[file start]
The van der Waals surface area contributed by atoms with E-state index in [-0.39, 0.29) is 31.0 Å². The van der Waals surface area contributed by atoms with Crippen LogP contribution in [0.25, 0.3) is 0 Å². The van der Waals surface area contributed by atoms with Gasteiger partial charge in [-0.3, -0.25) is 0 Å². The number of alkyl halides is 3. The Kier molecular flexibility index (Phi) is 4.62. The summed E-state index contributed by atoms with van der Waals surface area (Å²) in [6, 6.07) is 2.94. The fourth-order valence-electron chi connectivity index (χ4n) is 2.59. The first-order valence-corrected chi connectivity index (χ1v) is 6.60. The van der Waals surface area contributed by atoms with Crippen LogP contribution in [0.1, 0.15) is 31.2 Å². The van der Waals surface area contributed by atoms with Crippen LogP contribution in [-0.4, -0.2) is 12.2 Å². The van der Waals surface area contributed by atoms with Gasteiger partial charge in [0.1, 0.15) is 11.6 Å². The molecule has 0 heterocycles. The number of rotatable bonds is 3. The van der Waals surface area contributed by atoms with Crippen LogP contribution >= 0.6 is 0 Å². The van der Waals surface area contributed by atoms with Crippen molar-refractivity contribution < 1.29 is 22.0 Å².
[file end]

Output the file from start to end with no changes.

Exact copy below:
The van der Waals surface area contributed by atoms with E-state index in [-0.39, 0.29) is 31.0 Å². The van der Waals surface area contributed by atoms with Crippen LogP contribution in [0.25, 0.3) is 0 Å². The van der Waals surface area contributed by atoms with Gasteiger partial charge in [-0.3, -0.25) is 0 Å². The number of alkyl halides is 3. The Kier molecular flexibility index (Phi) is 4.62. The summed E-state index contributed by atoms with van der Waals surface area (Å²) in [6, 6.07) is 2.94. The fourth-order valence-electron chi connectivity index (χ4n) is 2.59. The first-order valence-corrected chi connectivity index (χ1v) is 6.60. The van der Waals surface area contributed by atoms with Crippen LogP contribution in [0.1, 0.15) is 31.2 Å². The van der Waals surface area contributed by atoms with Crippen LogP contribution in [-0.4, -0.2) is 12.2 Å². The van der Waals surface area contributed by atoms with Gasteiger partial charge in [0.1, 0.15) is 11.6 Å². The molecule has 0 heterocycles. The number of rotatable bonds is 3. The van der Waals surface area contributed by atoms with Crippen LogP contribution >= 0.6 is 0 Å². The van der Waals surface area contributed by atoms with Crippen molar-refractivity contribution < 1.29 is 22.0 Å².